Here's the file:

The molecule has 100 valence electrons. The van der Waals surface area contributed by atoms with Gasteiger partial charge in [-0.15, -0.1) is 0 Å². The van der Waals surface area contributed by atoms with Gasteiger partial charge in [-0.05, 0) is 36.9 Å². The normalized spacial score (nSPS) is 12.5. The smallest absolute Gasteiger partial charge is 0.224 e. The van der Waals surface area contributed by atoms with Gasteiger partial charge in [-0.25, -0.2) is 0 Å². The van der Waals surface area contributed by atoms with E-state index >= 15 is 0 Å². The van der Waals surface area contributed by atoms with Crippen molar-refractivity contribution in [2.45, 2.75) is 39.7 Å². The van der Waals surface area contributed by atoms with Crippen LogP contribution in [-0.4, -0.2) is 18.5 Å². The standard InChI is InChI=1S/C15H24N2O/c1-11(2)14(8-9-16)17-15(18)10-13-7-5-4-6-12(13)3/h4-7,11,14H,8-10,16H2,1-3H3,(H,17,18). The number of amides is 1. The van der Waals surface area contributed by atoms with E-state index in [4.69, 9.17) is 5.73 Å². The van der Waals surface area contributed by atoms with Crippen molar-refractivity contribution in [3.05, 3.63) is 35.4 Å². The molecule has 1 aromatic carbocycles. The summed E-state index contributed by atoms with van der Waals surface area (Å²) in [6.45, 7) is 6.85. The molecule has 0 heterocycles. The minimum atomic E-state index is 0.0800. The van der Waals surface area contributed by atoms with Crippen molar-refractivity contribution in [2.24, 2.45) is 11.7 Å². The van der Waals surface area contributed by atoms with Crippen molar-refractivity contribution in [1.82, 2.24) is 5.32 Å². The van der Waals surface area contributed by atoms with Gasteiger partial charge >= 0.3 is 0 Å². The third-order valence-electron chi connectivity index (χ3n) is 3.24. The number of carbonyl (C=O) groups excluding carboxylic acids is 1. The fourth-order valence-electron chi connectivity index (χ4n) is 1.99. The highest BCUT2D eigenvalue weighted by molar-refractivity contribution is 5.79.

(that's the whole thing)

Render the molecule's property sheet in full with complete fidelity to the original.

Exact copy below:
The molecule has 100 valence electrons. The van der Waals surface area contributed by atoms with Gasteiger partial charge in [-0.15, -0.1) is 0 Å². The van der Waals surface area contributed by atoms with Gasteiger partial charge in [-0.05, 0) is 36.9 Å². The normalized spacial score (nSPS) is 12.5. The smallest absolute Gasteiger partial charge is 0.224 e. The van der Waals surface area contributed by atoms with Gasteiger partial charge in [-0.25, -0.2) is 0 Å². The van der Waals surface area contributed by atoms with E-state index >= 15 is 0 Å². The van der Waals surface area contributed by atoms with Crippen molar-refractivity contribution in [2.45, 2.75) is 39.7 Å². The van der Waals surface area contributed by atoms with Crippen LogP contribution in [-0.4, -0.2) is 18.5 Å². The standard InChI is InChI=1S/C15H24N2O/c1-11(2)14(8-9-16)17-15(18)10-13-7-5-4-6-12(13)3/h4-7,11,14H,8-10,16H2,1-3H3,(H,17,18). The number of amides is 1. The van der Waals surface area contributed by atoms with E-state index in [4.69, 9.17) is 5.73 Å². The van der Waals surface area contributed by atoms with Crippen molar-refractivity contribution in [3.05, 3.63) is 35.4 Å². The molecule has 1 aromatic carbocycles. The summed E-state index contributed by atoms with van der Waals surface area (Å²) in [6.45, 7) is 6.85. The molecule has 0 heterocycles. The minimum atomic E-state index is 0.0800. The van der Waals surface area contributed by atoms with Crippen molar-refractivity contribution in [2.24, 2.45) is 11.7 Å². The van der Waals surface area contributed by atoms with Crippen molar-refractivity contribution in [1.82, 2.24) is 5.32 Å². The van der Waals surface area contributed by atoms with Gasteiger partial charge >= 0.3 is 0 Å². The third-order valence-electron chi connectivity index (χ3n) is 3.24. The number of carbonyl (C=O) groups excluding carboxylic acids is 1. The fourth-order valence-electron chi connectivity index (χ4n) is 1.99. The highest BCUT2D eigenvalue weighted by molar-refractivity contribution is 5.79.